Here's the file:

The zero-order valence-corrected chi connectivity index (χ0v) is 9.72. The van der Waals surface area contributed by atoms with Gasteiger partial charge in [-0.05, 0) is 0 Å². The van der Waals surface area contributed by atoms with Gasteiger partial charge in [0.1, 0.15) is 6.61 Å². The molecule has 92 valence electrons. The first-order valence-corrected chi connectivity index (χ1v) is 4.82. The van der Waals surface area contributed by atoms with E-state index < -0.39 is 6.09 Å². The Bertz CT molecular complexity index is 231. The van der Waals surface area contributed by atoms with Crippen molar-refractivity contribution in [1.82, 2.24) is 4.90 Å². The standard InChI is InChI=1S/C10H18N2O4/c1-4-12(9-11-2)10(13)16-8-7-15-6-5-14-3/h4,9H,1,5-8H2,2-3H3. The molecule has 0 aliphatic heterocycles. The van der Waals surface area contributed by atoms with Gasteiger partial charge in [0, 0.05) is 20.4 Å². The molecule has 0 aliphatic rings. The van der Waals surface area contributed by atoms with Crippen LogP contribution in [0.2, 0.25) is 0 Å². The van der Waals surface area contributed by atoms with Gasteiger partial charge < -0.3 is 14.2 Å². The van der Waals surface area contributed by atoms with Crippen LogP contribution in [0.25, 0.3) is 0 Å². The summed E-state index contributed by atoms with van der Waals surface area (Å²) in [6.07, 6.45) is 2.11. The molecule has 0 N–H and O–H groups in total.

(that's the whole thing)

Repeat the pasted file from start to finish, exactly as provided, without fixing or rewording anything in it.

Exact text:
The zero-order valence-corrected chi connectivity index (χ0v) is 9.72. The van der Waals surface area contributed by atoms with Gasteiger partial charge in [-0.05, 0) is 0 Å². The van der Waals surface area contributed by atoms with Gasteiger partial charge in [0.1, 0.15) is 6.61 Å². The molecule has 92 valence electrons. The first-order valence-corrected chi connectivity index (χ1v) is 4.82. The van der Waals surface area contributed by atoms with E-state index < -0.39 is 6.09 Å². The Bertz CT molecular complexity index is 231. The van der Waals surface area contributed by atoms with Crippen molar-refractivity contribution in [1.82, 2.24) is 4.90 Å². The standard InChI is InChI=1S/C10H18N2O4/c1-4-12(9-11-2)10(13)16-8-7-15-6-5-14-3/h4,9H,1,5-8H2,2-3H3. The molecule has 0 aliphatic heterocycles. The van der Waals surface area contributed by atoms with Gasteiger partial charge in [0, 0.05) is 20.4 Å². The molecule has 0 aliphatic rings. The van der Waals surface area contributed by atoms with Crippen LogP contribution in [0.2, 0.25) is 0 Å². The van der Waals surface area contributed by atoms with Gasteiger partial charge < -0.3 is 14.2 Å². The van der Waals surface area contributed by atoms with Crippen LogP contribution in [0.25, 0.3) is 0 Å². The summed E-state index contributed by atoms with van der Waals surface area (Å²) in [6.07, 6.45) is 2.11. The molecule has 0 N–H and O–H groups in total.